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Food Fee Fussing

July 31st, 2011 at 01:04 pm

A week or so ago I posted about certain grocery prices on the rise and many responded you are seeing the same thing.

Last night as we watched Suze Orman, she predicted in 2012 that things might get worse. She said if gas prices continue to rise, groceries will as well, as much as 14-40%! She said that not only does the transporting of food go up, but petroleum products are used for make plastic containers for things that we buy. I never thought of that, but she is right.

As I'm fixing stuff, I'm thinking, am I going to be doing this because I want to save money or because I have to save money?

Suze Orman suggested that people stay conservative for 2012 because she thinks things could get tight. I read in the paper yesterday that the experts are now saying the recession was far worse than they originally thought. No kidding. One of our local food pantries is giving out 100-120 boxes of food each day.

So, do you think Suze is right on grocery prices going up as much as 40%? If she is, it is going to hurt the economy even more because housing and food are necessary items and people will be using their money to buy the necessities.

11 Responses to “Food Fee Fussing”

  1. LuckyRobin Says:

    I do think it is going to continue to rise next year. However 40%? Probably not. 14%? I can see that. Even though grocery prices are going up on the whole I am still finding ways to keep within my grocery budget. I am still finding sales. For the past 4 months at least I have been able to find chicken legs, thighs, wings, and whole chickens on sale for less than a dollar a pound at at least one of our grocery stores here every week. I've found whole salmon on for $3.99 if you buy the whole thing (which they will fillet for you, plus let you take home the bones and waste for soup stock and there is a lot of meat on the part left behind after the fillet is done). I have been able to find beef of one sort or another for $2 to $2.50 a pound (usually ground, but sometimes potroasts, chuck steaks, and London broil) and pork chops for $1.47. Summer veggies are dirt cheap at the moment. Summer fruit less so, but still reasonable. Potato prices are still decent. Flour and sugar have risen (but not as much as bread prices), but go on sale often enough to still find good deals. I can still find sales on cheese. Milk has stayed relatively stable and often is marked down to .99 a gallon when the sell by date is close. Junk food and soda has gone up but I don't care much about that. I think careful shoppers will still find ways to save money in the grocery store without having to skimp too much.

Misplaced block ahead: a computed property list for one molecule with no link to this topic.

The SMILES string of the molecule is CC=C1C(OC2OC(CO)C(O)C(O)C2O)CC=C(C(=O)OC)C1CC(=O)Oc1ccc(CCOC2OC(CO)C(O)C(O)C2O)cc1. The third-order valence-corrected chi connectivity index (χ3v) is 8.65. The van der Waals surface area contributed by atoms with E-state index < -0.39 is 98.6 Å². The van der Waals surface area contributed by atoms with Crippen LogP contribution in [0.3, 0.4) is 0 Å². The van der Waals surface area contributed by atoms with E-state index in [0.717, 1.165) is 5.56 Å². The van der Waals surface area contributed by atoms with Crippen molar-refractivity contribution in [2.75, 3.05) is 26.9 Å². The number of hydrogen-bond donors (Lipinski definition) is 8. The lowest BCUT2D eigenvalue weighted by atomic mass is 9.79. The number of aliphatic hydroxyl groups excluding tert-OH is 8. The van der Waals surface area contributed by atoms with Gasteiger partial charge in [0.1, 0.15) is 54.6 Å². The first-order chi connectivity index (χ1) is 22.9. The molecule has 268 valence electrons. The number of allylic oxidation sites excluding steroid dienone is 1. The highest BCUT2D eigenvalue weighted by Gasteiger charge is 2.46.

2. My English Castle Says:

    I noticed yesterday that many things had risen a lot. Time to be even more careful!

  3. MonkeyMama Says:

    I am with LuckyRobin.

    Food prices have been going up for years, but our own budget has not gone up. There are several things we could do to lower our costs further (shop at even more discounted markets, use more coupons, eat less luxury items, etc.). I feel like I have plenty of room to cushion the blow.

    Food prices will continue to rise steadily, but I really don't expect then to rise 40%. Will see...

  4. creditcardfree Says:

    Whoa. Forty percent? That seems very extreme, but we would find ways to keep the food bill in check. I also could get to more discounted markets to stretch the dollar.